Archive for May, 2007

Port Tunneling HOWTO Part 2

May 22, 2007

In my previous post I focused on how to use port tunneling for only one server. In the world of world wide web, however, you will most likely want to connect to different servers repeatedly, jumping between pages without having to reissue ssh commands over and over. Well, the power of ssh provides even that option. Using this configuration, you will essentially create a SOCKS service running from your computer to the server. The command is simple:

ssh -N -D portNum userName@serverName

On the screen, a prompt will ask you for your password. The N flag stands for no output, meaning it will only make the connection, without actually letting you type commands. The D flag is for the SOCKS connection that I mentioned earlier. Now, all you will need to do is tell you browser/IM client/whatever else program that can use SOCKS sockets, to use your local address, ie 127.0.0.1, with port number being the number that you entered following the D flag. In Firefox it is accomplished by going to Preferences, hitting the Advanced tab, navigating the Network tab underneath, and under connections hitting Settings. From there, you can hit Manual Proxy Configuration, and under SOCKS Host write the mentioned before. When everything is good, try going to different sites and see if it works.

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Firewall for the Practical User

May 21, 2007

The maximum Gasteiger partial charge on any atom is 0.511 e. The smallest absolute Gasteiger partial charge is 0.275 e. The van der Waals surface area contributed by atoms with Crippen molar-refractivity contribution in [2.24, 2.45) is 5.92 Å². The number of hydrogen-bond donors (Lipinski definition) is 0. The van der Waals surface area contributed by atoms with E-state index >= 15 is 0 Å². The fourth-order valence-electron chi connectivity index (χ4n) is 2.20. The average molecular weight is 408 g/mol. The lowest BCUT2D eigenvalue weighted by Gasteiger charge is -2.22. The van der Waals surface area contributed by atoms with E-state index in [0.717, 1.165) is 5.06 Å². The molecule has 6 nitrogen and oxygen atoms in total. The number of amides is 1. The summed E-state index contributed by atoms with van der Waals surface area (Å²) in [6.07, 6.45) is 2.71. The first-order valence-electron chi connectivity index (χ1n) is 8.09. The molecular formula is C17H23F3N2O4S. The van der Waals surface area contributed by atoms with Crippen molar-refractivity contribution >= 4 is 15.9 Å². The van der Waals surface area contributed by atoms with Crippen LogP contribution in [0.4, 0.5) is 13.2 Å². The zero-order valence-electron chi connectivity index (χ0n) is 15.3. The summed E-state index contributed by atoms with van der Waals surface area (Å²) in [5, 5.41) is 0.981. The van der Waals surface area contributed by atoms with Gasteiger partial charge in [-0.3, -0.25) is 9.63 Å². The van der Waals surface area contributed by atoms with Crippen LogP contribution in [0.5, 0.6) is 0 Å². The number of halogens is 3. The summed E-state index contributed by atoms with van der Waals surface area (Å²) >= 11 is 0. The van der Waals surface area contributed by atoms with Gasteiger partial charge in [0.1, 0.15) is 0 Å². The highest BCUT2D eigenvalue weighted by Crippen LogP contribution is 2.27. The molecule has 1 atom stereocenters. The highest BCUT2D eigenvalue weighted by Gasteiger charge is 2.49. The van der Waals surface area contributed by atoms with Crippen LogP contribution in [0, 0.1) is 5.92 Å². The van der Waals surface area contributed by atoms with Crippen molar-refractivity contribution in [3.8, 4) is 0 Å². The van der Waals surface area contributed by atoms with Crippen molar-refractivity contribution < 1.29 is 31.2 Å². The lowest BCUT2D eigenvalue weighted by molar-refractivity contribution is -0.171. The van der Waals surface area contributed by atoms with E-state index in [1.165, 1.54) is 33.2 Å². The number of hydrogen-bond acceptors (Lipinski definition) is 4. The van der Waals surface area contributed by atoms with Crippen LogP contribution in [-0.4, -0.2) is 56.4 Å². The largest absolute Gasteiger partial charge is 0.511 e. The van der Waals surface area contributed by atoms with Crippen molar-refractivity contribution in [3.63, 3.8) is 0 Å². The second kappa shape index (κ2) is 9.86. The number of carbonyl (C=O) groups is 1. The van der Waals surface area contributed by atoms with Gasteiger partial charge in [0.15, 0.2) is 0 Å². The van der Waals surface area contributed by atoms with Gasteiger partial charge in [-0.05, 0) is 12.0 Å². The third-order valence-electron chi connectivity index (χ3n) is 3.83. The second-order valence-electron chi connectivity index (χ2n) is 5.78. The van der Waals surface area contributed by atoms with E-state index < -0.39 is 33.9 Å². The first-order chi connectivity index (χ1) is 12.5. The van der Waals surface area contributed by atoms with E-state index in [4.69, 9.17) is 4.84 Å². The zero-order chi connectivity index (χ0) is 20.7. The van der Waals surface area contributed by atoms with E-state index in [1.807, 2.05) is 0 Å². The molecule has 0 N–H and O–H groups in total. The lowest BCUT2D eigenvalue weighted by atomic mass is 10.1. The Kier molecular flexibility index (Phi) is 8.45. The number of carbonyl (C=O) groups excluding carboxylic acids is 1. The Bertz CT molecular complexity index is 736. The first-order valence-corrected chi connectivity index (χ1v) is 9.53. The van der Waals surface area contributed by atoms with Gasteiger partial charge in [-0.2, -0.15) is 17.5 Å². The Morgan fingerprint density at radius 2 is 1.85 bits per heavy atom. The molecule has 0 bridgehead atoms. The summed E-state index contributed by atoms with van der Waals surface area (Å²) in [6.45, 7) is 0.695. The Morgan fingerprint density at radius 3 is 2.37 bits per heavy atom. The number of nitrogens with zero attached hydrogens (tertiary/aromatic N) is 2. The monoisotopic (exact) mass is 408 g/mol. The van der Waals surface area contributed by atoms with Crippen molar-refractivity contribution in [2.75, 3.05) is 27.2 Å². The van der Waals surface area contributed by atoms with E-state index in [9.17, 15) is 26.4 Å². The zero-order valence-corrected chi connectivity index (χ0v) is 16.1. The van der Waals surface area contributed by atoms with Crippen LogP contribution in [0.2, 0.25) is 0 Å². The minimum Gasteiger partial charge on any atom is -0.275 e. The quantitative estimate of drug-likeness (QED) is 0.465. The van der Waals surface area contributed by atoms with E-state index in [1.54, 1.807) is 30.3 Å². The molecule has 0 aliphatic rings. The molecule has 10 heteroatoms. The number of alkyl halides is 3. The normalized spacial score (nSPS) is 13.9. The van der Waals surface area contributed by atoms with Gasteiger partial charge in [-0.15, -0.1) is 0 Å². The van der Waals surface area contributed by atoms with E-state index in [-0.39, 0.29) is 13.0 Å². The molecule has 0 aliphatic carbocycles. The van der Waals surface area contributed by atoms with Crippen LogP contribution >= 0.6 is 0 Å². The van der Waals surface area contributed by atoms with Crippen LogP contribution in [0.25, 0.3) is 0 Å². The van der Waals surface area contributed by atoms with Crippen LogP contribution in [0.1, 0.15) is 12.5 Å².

Firewalls are mostly used in enterprise companies to restrict access to certain ports and services. The difference between proxies and firewalls is that proxies can filter or modify content that passes through them. Firewalls work on a lower lever, filtering access to certain ports, certain services, or tcp or udp traffic. With that being said, why would an average computer user want a firewall? Of course, there is increased security, since only the ports that you need are open, meaning you can deny ping requests or telnet sessions ever being opened. Most average users don’t really care about security though, since malicious users usually will try to go after big-name servers. However, a practical use of setting up a firewall at home is to allow to computers or more to exist on the network at the same time. Most people nowadays buy home routers made by Linksys or D-Link, but those can be expensive. For a firewall, all you really need is a computer with two NIC cards. You can buy one really cheap either from ebay or from a local computer store. Make sure it is working when you start the computer, and assign it with a static ip address, usually 192.168.0.1. Make sure you can ping that ip address. If you only have one more computer to connect, you can connect it straight to the firewall, but make sure that you use a crossover cable, because it is a peer-to-peer connection. If you have more than one computer to connect, would like to have the potential to link other computers, or simply don’t want to deal with crossover cables, you can get yourself a small hub or switch to put between your firewall and your internal network. There’s no point in putting a router there, since it creates unneeded redundancy. Assign the internal node a static ip address also, for example 192.168.0.5. If the internal node can ping the firewall at the static ip address 192.168.0.1, then you are golden. Otherwise, there is something wrong with the cables or with the switch/hub. Since assigning static ips is a pain, we want DHCP to do the work for us. So, install and configure dnsmasq, in order to make sure it is running. If you configure your internal nodes to automatically assign themselves an IP address from a DHCP server at boot up and point them to the firewall, they should have an automatic IP address on startup. Test this setup thoroughly to make sure it is working. That is the easy part. The hard part is getting iptables to work, which you’ll have to install in order to have the firewall running. What we want to do is NAT (Network Address Translation), which takes all the packets originating at the internal nic, and modifies the origin to be the external nic, thereby abstracting the internal computers from the rest of the world. First of all, you need to make sure that your kernel supports iptables. Most distributions come with iptables configured, but you need to make sure. Since I use Gentoo, the kernel usually doesn’t have it. I therefore used genkernel after many frustrating recompiles, but ideally this configuration guide should let you know what to have enabled in your .config file. After you know your kernel is working and supports iptables (I suggest building everything as modules), make some basic rules to know that it’s working. Now, in order to get everything flowing nicely together, you can do two things. You can either install firestarter, a firewall GUI which will setup the rules for you, or you can do it by hand. Here is what you would need to type in order for iptables to work with NAT: